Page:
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Natural Materials for Insulation

By: Kathryn Senior PhD - Updated: 12 Jan 2011 | comments*Discuss
 
Natural Materials Insulation Sustainable

New houses and buildings that are sustainable and that aim to be carbon neutral over the course of their useful life need to use materials that are as natural and ecofriendly as possible. Using synthetic insulation materials, which have a large manufacturing carbon footprint is no longer an option. Instead, new, natural materials are being used. Some of these offer the chance to use raw materials that might have otherwise been thrown away, or produced at a lower level, harming industry in the UK.

One of the major natural insulation materials, for example, is sheep’s wool. Sheep farmers in England, Scotland and Wales are now finding a new outlet for sheep wool, as demand for it from the textiles and clothing industry continues to decline in favour of cheap materials from abroad, and from synthetic textiles.

Advantages of Natural Materials for Insulation

Apart from the obvious fact that they are natural, produced from sheep bred primarily for food, and a good renewable raw materials, sheep’s wool also has remarkable insulation properties. Wool is more thermally efficient that synthetic materials such as mineral fibre, which has been used extensively for insulating lofts and walls.

Wool can absorb moisture and release it again while maintaining its efficiency as an insulator at exactly the same level. Natural materials such as hemp, which are derived from plants, use up carbon dioxide as they are grown, so acting as a carbon sink. Finally, after a long and useful life as insulation materials, wood and hemp and other natural products present no problem for disposal. They can simply be rotted down to form compost, or burnt as a fuel.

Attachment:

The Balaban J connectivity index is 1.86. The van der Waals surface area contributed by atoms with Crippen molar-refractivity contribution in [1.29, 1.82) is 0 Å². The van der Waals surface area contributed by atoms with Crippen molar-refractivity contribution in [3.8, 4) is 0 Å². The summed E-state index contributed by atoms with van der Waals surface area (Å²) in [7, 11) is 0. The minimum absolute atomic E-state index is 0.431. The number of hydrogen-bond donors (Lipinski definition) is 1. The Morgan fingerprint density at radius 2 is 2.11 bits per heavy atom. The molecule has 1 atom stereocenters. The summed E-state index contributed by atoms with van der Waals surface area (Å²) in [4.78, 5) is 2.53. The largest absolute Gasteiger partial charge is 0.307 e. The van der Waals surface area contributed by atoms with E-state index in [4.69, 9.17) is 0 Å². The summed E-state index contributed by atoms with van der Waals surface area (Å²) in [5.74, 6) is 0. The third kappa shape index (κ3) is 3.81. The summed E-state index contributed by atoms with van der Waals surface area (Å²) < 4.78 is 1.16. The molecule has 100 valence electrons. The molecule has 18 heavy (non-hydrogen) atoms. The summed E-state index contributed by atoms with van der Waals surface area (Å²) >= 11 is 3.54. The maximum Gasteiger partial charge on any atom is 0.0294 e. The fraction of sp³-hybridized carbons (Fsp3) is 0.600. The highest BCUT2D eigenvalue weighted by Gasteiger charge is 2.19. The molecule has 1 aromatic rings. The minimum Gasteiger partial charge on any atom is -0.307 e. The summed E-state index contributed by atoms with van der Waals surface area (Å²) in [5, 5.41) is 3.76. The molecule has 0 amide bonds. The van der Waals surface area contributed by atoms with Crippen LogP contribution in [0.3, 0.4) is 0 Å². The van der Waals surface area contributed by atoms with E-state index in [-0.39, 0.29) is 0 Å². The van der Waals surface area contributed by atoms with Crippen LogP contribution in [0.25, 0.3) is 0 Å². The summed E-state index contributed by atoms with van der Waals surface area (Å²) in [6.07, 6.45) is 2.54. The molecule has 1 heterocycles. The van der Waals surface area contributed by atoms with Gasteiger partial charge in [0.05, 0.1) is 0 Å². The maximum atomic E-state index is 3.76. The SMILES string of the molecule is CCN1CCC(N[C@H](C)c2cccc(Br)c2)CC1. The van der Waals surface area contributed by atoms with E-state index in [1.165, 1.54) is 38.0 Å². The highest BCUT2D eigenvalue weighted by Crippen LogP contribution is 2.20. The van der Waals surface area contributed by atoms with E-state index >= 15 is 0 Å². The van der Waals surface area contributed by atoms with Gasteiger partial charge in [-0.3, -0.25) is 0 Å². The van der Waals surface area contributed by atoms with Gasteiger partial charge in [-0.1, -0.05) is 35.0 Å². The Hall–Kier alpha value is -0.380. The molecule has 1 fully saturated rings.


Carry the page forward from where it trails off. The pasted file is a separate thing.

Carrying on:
Types of Natural Insulation Materials

Sheep’s wool is becoming very popular as an insulator for lofts and walls. Black Mountain Sheep Wool is produced from Welsh sheep from the Black Mountains. It is prepared in rolls that are easy to lay between the rafters of a loft, and is priced competitively to offer a feasible alternative to synthetic materials for any home owner or builder. Many producers also make loft hatch insulation covers to complement their rolls of loft insulation, preventing heat from escaping from the house as much as possible.

Hemp is produced from fibres extracted from the hemp plant, which grows well in the UK’s temperate climate. Hemp insulation has a very good thermal efficiency and can be produced in rolls of bespoke widths, making it ideal for insulating lofts where the rafters are a non-standard distance apart.

Recycled Insulation Materials

Warmcel is a recycled insulation material that is made from recycled newspaper that is finely shredded and comes as a loose insulation material that is spread between the loft rafters rather than rolled out. It is a very good environmental product as it is better than carbon neutral – more carbon is absorbed than released over the life of the product.

For lofts where the insulation needs to be at the top between the roof struts – in an old house or a house that has is having a loft conversion, for example, a flexible insulation slab is available made from the residues produced by saw mills. This compressed wood insulation provides great insulation to prevent heat loss and it is also good for sound proofing.

Finally, eco-fibre is being made from recycled plastic bottles, bound together with polyester to replace glass fibre for insulation applications. Not only does it have very similar thermal properties, it produces none of the fine fibres that can be a hazard to the lungs. This is a particularly good recycled insulation material for cladding the inside of timber walls in new builds.

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